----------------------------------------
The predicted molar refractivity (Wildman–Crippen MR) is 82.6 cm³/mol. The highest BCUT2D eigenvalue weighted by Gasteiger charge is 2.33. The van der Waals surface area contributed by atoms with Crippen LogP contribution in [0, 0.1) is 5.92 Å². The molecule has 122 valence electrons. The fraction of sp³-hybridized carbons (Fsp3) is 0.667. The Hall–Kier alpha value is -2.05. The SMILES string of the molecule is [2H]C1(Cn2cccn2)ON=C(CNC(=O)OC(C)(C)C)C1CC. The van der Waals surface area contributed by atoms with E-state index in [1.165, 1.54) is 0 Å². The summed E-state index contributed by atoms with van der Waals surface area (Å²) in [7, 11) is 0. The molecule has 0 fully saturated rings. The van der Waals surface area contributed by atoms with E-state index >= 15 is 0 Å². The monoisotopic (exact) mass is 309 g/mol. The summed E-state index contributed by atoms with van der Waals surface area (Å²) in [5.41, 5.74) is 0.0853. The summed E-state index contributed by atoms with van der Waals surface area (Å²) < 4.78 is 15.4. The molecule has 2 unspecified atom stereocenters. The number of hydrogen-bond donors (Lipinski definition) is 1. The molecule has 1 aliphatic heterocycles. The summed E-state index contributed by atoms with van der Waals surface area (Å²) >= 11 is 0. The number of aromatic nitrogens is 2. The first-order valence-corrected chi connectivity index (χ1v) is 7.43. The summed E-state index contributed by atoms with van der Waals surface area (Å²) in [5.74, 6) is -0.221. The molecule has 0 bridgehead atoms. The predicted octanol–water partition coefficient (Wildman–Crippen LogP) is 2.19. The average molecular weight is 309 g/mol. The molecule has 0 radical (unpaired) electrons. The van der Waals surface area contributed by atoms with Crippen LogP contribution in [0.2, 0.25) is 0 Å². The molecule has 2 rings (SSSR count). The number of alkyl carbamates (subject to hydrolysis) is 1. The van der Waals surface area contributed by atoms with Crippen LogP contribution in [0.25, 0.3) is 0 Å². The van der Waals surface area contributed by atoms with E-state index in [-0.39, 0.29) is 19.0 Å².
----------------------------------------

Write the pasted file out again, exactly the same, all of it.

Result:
The predicted molar refractivity (Wildman–Crippen MR) is 82.6 cm³/mol. The highest BCUT2D eigenvalue weighted by Gasteiger charge is 2.33. The van der Waals surface area contributed by atoms with Crippen LogP contribution in [0, 0.1) is 5.92 Å². The molecule has 122 valence electrons. The fraction of sp³-hybridized carbons (Fsp3) is 0.667. The Hall–Kier alpha value is -2.05. The SMILES string of the molecule is [2H]C1(Cn2cccn2)ON=C(CNC(=O)OC(C)(C)C)C1CC. The van der Waals surface area contributed by atoms with E-state index in [1.165, 1.54) is 0 Å². The summed E-state index contributed by atoms with van der Waals surface area (Å²) in [7, 11) is 0. The molecule has 0 fully saturated rings. The van der Waals surface area contributed by atoms with E-state index >= 15 is 0 Å². The monoisotopic (exact) mass is 309 g/mol. The summed E-state index contributed by atoms with van der Waals surface area (Å²) in [5.41, 5.74) is 0.0853. The summed E-state index contributed by atoms with van der Waals surface area (Å²) < 4.78 is 15.4. The molecule has 2 unspecified atom stereocenters. The number of hydrogen-bond donors (Lipinski definition) is 1. The molecule has 1 aliphatic heterocycles. The summed E-state index contributed by atoms with van der Waals surface area (Å²) >= 11 is 0. The number of aromatic nitrogens is 2. The first-order valence-corrected chi connectivity index (χ1v) is 7.43. The summed E-state index contributed by atoms with van der Waals surface area (Å²) in [5.74, 6) is -0.221. The molecule has 0 bridgehead atoms. The predicted octanol–water partition coefficient (Wildman–Crippen LogP) is 2.19. The average molecular weight is 309 g/mol. The molecule has 0 radical (unpaired) electrons. The van der Waals surface area contributed by atoms with Crippen LogP contribution in [0.2, 0.25) is 0 Å². The molecule has 2 rings (SSSR count). The number of alkyl carbamates (subject to hydrolysis) is 1. The van der Waals surface area contributed by atoms with Crippen LogP contribution in [0.25, 0.3) is 0 Å². The van der Waals surface area contributed by atoms with E-state index in [-0.39, 0.29) is 19.0 Å².